Wright was pulled over by police in the Minneapolis suburb of Brooklyn Center. As the reason for the traffic stop, police claimed he was driving a car with expired tags; officers subsequently tried to arrest him upon discovering he had an outstanding arrest warrant.
After Wright resisted arrest and entered his car, former officer Kim Potter shot him – claiming that she had intended to fire her taser instead. Wright drove several blocks, attempting to evade police, before crashing and dying at the scene of the crash.
The officer, Kim Potter, resigned this week and has been charged with second-degree manslaughter. Four days of protests ensued after the killing of Wright, with local authorities imposing a curfew and the state deploying the National Guard. Meanwhile, former Minneapolis police officer Derek Chauvin is currently on trial for the killing of George Floyd in May 2020.
Addressing Thursday’s gathering, Archbishop Gomez offered his prayers for peace and justice, for the families of those involved in the shooting, and for “the whole Church in Minnesota.” The Church is committed to fighting racism, he said.
“Racism, as we all know, is a grave sin, a spiritual disease, and a social injustice. We need to stand together as one Church to eradicate this evil from our own hearts, from the hearts of our neighbors, and from the structures of our society,” Archbishop Gomez said.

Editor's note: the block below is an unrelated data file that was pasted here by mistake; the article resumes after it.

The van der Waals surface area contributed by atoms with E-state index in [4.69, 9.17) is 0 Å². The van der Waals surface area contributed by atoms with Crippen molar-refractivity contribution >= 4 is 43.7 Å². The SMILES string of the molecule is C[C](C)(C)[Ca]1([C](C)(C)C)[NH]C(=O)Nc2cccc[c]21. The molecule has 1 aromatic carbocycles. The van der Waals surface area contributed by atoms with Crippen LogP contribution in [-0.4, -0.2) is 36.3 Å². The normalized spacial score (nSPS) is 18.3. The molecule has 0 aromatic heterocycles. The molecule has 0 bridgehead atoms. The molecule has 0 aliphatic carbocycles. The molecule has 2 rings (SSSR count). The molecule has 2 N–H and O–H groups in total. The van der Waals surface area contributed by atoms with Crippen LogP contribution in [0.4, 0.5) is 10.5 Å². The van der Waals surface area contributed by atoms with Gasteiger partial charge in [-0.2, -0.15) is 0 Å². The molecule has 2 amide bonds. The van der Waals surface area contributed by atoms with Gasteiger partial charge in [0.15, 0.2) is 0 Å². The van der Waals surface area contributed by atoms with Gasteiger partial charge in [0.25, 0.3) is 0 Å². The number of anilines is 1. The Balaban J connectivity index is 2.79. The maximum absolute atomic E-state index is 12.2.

Citing Pope Francis’ recent encyclical Fratelli Tutti, Gomez said that the Gospel must be the “wellspring” for Catholics in public life.
“If we believe that God is our Father, then we must believe and act as if all men and women are our brothers and sisters,” he said. “If we believe that Jesus died for the love of every person, then we know that ‘no one is beyond the scope of his universal love,’ as the Pope writes.”
However, today’s “aggressively secular” culture seeks to drive this vision out of the public square, he said, noting the “growing censorship of Christian viewpoints on the internet and social media.”
He exhorted Catholics to pray and frequent the sacraments.
“I want to urge you to keep praying and to keep going deeper into the sources of our faith — the Gospels, the writings and lives of the saints, the Eucharist and the sacraments,” he said.
“These are for us, as the Pope says, the ‘wellspring of human dignity and fraternity.’”
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